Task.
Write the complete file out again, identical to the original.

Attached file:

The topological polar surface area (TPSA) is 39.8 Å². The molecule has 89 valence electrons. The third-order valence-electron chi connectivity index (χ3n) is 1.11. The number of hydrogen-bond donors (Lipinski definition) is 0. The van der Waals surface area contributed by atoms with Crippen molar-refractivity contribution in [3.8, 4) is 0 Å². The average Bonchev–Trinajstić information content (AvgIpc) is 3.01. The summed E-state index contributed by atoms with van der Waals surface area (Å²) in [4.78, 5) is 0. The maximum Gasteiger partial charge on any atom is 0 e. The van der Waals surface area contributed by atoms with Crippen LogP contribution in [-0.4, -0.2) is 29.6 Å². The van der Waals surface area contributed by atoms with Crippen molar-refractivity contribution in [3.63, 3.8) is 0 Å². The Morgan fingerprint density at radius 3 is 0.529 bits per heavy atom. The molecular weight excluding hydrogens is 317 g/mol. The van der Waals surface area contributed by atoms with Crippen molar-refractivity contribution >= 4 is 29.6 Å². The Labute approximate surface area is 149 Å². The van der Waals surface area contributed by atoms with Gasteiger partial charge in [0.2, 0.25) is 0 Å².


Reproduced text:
The topological polar surface area (TPSA) is 39.8 Å². The molecule has 89 valence electrons. The third-order valence-electron chi connectivity index (χ3n) is 1.11. The number of hydrogen-bond donors (Lipinski definition) is 0. The van der Waals surface area contributed by atoms with Crippen molar-refractivity contribution in [3.8, 4) is 0 Å². The average Bonchev–Trinajstić information content (AvgIpc) is 3.01. The summed E-state index contributed by atoms with van der Waals surface area (Å²) in [4.78, 5) is 0. The maximum Gasteiger partial charge on any atom is 0 e. The van der Waals surface area contributed by atoms with Crippen LogP contribution in [-0.4, -0.2) is 29.6 Å². The van der Waals surface area contributed by atoms with Crippen molar-refractivity contribution in [3.63, 3.8) is 0 Å². The Morgan fingerprint density at radius 3 is 0.529 bits per heavy atom. The molecular weight excluding hydrogens is 317 g/mol. The van der Waals surface area contributed by atoms with Crippen molar-refractivity contribution >= 4 is 29.6 Å². The Labute approximate surface area is 149 Å². The van der Waals surface area contributed by atoms with Gasteiger partial charge in [0.2, 0.25) is 0 Å².